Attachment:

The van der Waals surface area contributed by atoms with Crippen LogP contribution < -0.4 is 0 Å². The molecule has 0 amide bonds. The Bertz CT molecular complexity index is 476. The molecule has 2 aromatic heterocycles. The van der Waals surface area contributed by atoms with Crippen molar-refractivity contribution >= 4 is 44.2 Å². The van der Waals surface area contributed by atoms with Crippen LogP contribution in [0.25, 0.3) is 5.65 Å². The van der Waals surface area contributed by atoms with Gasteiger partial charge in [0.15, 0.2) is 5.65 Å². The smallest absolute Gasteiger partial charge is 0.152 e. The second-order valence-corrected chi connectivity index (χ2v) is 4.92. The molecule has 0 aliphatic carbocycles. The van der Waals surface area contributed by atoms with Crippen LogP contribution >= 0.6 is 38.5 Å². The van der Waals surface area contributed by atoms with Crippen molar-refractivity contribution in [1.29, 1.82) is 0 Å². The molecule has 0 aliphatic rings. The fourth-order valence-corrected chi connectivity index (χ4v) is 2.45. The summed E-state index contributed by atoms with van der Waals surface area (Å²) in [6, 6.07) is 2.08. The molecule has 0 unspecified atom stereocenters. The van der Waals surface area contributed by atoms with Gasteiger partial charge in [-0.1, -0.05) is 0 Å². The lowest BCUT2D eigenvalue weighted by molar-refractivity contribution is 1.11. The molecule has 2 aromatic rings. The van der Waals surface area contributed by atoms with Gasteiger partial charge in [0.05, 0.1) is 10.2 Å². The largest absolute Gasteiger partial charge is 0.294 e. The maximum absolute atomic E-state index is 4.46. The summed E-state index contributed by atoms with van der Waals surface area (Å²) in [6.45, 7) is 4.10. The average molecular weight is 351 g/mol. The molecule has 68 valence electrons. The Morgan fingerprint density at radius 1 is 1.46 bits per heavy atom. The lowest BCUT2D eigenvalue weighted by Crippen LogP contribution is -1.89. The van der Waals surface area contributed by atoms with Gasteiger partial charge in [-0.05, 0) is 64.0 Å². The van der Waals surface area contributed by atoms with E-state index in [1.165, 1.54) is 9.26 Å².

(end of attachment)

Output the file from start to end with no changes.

The van der Waals surface area contributed by atoms with Crippen LogP contribution < -0.4 is 0 Å². The molecule has 0 amide bonds. The Bertz CT molecular complexity index is 476. The molecule has 2 aromatic heterocycles. The van der Waals surface area contributed by atoms with Crippen molar-refractivity contribution >= 4 is 44.2 Å². The van der Waals surface area contributed by atoms with Crippen LogP contribution in [0.25, 0.3) is 5.65 Å². The van der Waals surface area contributed by atoms with Gasteiger partial charge in [0.15, 0.2) is 5.65 Å². The smallest absolute Gasteiger partial charge is 0.152 e. The second-order valence-corrected chi connectivity index (χ2v) is 4.92. The molecule has 0 aliphatic carbocycles. The van der Waals surface area contributed by atoms with Crippen LogP contribution >= 0.6 is 38.5 Å². The van der Waals surface area contributed by atoms with Crippen molar-refractivity contribution in [1.29, 1.82) is 0 Å². The molecule has 0 aliphatic rings. The fourth-order valence-corrected chi connectivity index (χ4v) is 2.45. The summed E-state index contributed by atoms with van der Waals surface area (Å²) in [6, 6.07) is 2.08. The molecule has 0 unspecified atom stereocenters. The van der Waals surface area contributed by atoms with Gasteiger partial charge in [-0.1, -0.05) is 0 Å². The lowest BCUT2D eigenvalue weighted by molar-refractivity contribution is 1.11. The molecule has 2 aromatic rings. The van der Waals surface area contributed by atoms with Gasteiger partial charge in [0.05, 0.1) is 10.2 Å². The largest absolute Gasteiger partial charge is 0.294 e. The maximum absolute atomic E-state index is 4.46. The summed E-state index contributed by atoms with van der Waals surface area (Å²) in [6.45, 7) is 4.10. The average molecular weight is 351 g/mol. The molecule has 68 valence electrons. The Morgan fingerprint density at radius 1 is 1.46 bits per heavy atom. The lowest BCUT2D eigenvalue weighted by Crippen LogP contribution is -1.89. The van der Waals surface area contributed by atoms with Gasteiger partial charge in [-0.05, 0) is 64.0 Å². The van der Waals surface area contributed by atoms with E-state index in [1.165, 1.54) is 9.26 Å².